If you are a cyclist, you are a member of a growing group who enjoys a fun, healthy, and environmentally-friendly form of transportation. Unfortunately, Mother Nature doesn’t always want to cooperate with your plans.

You can’t always ride when its sunny and clear, so you need to be prepared to face the different weather conditions you might face as a cyclist in Colorado.

Cycling in Heat

When you are cycling in extreme heat, you need to make sure you stay hydrated. So, here are a few tips to help you stay cool and hydrated.

  • Take along a sports drink or water. Drink often, but only in very small amounts.
  • Watch for hot pavement. When pavement gets too hot, it will have slick or sticky spots. There will be residue that sticks to your bike tires and that can cause a crash.
  • Wear wicking clothes, which will keep the sweat off your skin and avoid irritation.
  • When possible, cycle during the cooler hours of the day, which is early morning or late evening. The hottest time of the day is mid-afternoon.
  • Wear waterproof sunscreen to protect your skin. Waterproof sunscreen will stay put even while you are sweating.

Cycling in the Rain

Riding in the rain can be enjoyable, if you are properly prepared. Here are a few tips.

  • Watch where you ride. Don’t ride across metal or bricks. They are slick, and you will lose traction easier.
  • Visibility is important. Just as you would when riding after dark, make sure you are visible. Make sure you have a white headlight and a red taillight, both visible for several hundred feet. Have reflectors on the bike’s fenders, pedals, and spokes. Use reflective tape on your back and chest as well as your legs and arms. Wear reflective bands on your ankles and wrists.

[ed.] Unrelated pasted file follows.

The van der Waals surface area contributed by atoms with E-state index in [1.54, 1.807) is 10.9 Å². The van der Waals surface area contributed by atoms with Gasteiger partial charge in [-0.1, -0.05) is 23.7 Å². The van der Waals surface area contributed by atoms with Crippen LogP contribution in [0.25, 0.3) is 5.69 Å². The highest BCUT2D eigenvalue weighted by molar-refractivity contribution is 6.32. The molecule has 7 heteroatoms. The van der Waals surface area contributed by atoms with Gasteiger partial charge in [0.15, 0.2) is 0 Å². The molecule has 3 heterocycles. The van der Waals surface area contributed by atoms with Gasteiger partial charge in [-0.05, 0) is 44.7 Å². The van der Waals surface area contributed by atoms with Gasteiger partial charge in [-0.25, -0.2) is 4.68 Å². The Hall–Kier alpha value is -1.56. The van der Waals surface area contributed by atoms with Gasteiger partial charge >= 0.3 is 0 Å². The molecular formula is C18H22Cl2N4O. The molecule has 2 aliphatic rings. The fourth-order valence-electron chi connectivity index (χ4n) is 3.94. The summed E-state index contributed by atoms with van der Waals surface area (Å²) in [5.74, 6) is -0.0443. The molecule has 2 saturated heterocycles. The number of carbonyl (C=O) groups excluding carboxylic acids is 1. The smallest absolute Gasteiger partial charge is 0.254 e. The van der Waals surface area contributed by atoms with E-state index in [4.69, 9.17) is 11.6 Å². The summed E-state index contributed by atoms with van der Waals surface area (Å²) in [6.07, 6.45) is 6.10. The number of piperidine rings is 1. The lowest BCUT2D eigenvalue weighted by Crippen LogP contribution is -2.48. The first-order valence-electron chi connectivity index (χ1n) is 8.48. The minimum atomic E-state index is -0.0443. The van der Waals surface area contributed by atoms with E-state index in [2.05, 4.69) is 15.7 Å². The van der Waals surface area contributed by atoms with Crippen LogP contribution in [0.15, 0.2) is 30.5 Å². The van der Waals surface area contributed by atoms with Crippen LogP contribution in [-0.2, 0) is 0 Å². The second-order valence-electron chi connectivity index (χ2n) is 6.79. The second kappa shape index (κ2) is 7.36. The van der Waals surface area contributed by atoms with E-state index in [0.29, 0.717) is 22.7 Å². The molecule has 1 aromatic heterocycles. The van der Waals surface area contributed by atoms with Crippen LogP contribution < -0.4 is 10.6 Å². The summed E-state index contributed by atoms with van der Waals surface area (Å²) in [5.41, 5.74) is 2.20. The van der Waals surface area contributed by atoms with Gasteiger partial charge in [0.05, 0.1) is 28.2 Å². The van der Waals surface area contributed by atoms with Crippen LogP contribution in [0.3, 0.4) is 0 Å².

• Consider the temperature. If it isn’t cold, don’t layer up. All the layers will get soaked and you will just be heavier and weighted down. Wear waterproof gear if you have it. Otherwise, wear a poncho over your clothing, so you can stay dry.
  • Keep the water out of your eyes by wearing a visor or hat under your helmet. If the rain is pouring down, wear clear or light-colored sunglasses to help your vision and to keep the rain from impeding your vision.
  • Avoid those water puddles. The murky water in those puddles could be holding hidden dangers, such as nails, glass, or rocks that could make you crash or leave your bike with a flat tire.

Cycling in the Snow

Winter is a beautiful time in Colorado, but it is also cold. Of course, there will be plenty of snow. Just because there is snow doesn’t mean you can’t cycle, just so long as you know what to do.

  • Ride your bike inside tire tracks to get better traction.
  • Ride a bike with fat tires or an old mountain bike, so you won’t find yourself slipping and sliding.
  • Slow down because braking in the snow and ice can be more difficult. Pace yourself at a lower speed.
  • Put fenders on your bike to protect yourself and other cyclists. Fenders help deflect the snow and ice, keeping it out of your face and eyes and off other cyclists.
  • Traction is always the key, so lower the PSI in your bike tires.
  • Stay visible with lights and reflectors on your bike and reflectors on you.

This article was created by Personal Injury Help (www.personalinjury-law.com), an organization dedicated to providing the public with information about personal injury and safety information. Nothing in this article should be construed as legal advice, and it is intended for informational use only. Be sure to review your local cycling ordinances to ensure you ride safe and legally.



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